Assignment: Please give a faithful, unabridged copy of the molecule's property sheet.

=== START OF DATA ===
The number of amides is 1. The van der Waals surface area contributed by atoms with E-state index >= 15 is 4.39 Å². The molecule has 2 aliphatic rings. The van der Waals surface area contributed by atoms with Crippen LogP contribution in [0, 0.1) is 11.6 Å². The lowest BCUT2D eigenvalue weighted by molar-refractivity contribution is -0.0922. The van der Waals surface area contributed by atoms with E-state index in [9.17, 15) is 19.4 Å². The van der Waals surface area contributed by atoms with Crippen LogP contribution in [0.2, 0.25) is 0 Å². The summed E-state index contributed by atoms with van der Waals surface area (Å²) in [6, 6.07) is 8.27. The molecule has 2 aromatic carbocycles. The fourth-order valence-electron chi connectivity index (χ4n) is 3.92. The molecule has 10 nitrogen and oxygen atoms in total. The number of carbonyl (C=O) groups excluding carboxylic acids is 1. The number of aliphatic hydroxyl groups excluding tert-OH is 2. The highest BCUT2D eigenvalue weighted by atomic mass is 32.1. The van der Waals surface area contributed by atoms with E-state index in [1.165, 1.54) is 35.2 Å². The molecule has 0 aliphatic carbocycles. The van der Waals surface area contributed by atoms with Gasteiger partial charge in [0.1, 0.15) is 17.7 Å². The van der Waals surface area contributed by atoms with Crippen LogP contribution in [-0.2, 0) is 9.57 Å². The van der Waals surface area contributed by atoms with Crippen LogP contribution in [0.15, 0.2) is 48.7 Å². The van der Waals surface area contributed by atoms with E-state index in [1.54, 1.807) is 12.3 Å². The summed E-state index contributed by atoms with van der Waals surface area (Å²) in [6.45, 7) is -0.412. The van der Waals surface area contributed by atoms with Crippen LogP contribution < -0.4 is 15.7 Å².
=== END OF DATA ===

The number of amides is 1. The van der Waals surface area contributed by atoms with E-state index >= 15 is 4.39 Å². The molecule has 2 aliphatic rings. The van der Waals surface area contributed by atoms with Crippen LogP contribution in [0, 0.1) is 11.6 Å². The lowest BCUT2D eigenvalue weighted by molar-refractivity contribution is -0.0922. The van der Waals surface area contributed by atoms with E-state index in [9.17, 15) is 19.4 Å². The van der Waals surface area contributed by atoms with Crippen LogP contribution in [0.2, 0.25) is 0 Å². The summed E-state index contributed by atoms with van der Waals surface area (Å²) in [6, 6.07) is 8.27. The molecule has 2 aromatic carbocycles. The fourth-order valence-electron chi connectivity index (χ4n) is 3.92. The molecule has 10 nitrogen and oxygen atoms in total. The number of carbonyl (C=O) groups excluding carboxylic acids is 1. The number of aliphatic hydroxyl groups excluding tert-OH is 2. The highest BCUT2D eigenvalue weighted by atomic mass is 32.1. The van der Waals surface area contributed by atoms with E-state index in [1.165, 1.54) is 35.2 Å². The molecule has 0 aliphatic carbocycles. The van der Waals surface area contributed by atoms with Gasteiger partial charge in [0.1, 0.15) is 17.7 Å². The van der Waals surface area contributed by atoms with Crippen LogP contribution in [-0.2, 0) is 9.57 Å². The van der Waals surface area contributed by atoms with Crippen LogP contribution in [0.15, 0.2) is 48.7 Å². The van der Waals surface area contributed by atoms with E-state index in [1.54, 1.807) is 12.3 Å². The summed E-state index contributed by atoms with van der Waals surface area (Å²) in [6.45, 7) is -0.412. The van der Waals surface area contributed by atoms with Crippen LogP contribution < -0.4 is 15.7 Å².